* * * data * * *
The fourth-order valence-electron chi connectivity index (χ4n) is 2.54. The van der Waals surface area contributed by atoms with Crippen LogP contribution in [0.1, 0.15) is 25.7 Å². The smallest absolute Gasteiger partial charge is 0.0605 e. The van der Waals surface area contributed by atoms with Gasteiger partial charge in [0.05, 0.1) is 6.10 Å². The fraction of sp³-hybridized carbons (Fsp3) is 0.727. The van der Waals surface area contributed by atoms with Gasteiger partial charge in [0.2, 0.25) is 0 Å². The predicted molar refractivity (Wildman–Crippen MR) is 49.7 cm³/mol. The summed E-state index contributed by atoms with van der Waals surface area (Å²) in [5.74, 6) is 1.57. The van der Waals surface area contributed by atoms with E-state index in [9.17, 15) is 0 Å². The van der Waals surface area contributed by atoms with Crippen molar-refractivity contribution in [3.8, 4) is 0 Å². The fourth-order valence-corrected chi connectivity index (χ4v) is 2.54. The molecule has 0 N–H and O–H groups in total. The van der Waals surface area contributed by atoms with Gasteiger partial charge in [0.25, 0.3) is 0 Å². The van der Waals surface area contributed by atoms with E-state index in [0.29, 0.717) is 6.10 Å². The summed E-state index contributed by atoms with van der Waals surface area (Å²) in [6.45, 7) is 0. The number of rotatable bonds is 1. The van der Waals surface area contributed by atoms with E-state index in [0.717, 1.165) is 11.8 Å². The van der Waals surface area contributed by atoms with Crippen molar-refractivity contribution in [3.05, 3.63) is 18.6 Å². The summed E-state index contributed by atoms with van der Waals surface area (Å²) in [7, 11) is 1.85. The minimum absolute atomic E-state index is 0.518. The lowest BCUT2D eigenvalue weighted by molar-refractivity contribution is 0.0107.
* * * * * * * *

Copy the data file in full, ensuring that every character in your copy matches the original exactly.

The fourth-order valence-electron chi connectivity index (χ4n) is 2.54. The van der Waals surface area contributed by atoms with Crippen LogP contribution in [0.1, 0.15) is 25.7 Å². The smallest absolute Gasteiger partial charge is 0.0605 e. The van der Waals surface area contributed by atoms with Gasteiger partial charge in [0.05, 0.1) is 6.10 Å². The fraction of sp³-hybridized carbons (Fsp3) is 0.727. The van der Waals surface area contributed by atoms with Gasteiger partial charge in [0.2, 0.25) is 0 Å². The predicted molar refractivity (Wildman–Crippen MR) is 49.7 cm³/mol. The summed E-state index contributed by atoms with van der Waals surface area (Å²) in [5.74, 6) is 1.57. The van der Waals surface area contributed by atoms with E-state index in [9.17, 15) is 0 Å². The van der Waals surface area contributed by atoms with Crippen molar-refractivity contribution in [3.8, 4) is 0 Å². The fourth-order valence-corrected chi connectivity index (χ4v) is 2.54. The molecule has 0 N–H and O–H groups in total. The van der Waals surface area contributed by atoms with Gasteiger partial charge in [0.25, 0.3) is 0 Å². The van der Waals surface area contributed by atoms with E-state index in [0.29, 0.717) is 6.10 Å². The summed E-state index contributed by atoms with van der Waals surface area (Å²) in [6.45, 7) is 0. The number of rotatable bonds is 1. The van der Waals surface area contributed by atoms with E-state index in [0.717, 1.165) is 11.8 Å². The van der Waals surface area contributed by atoms with Crippen molar-refractivity contribution in [3.05, 3.63) is 18.6 Å². The summed E-state index contributed by atoms with van der Waals surface area (Å²) in [7, 11) is 1.85. The minimum absolute atomic E-state index is 0.518. The lowest BCUT2D eigenvalue weighted by molar-refractivity contribution is 0.0107.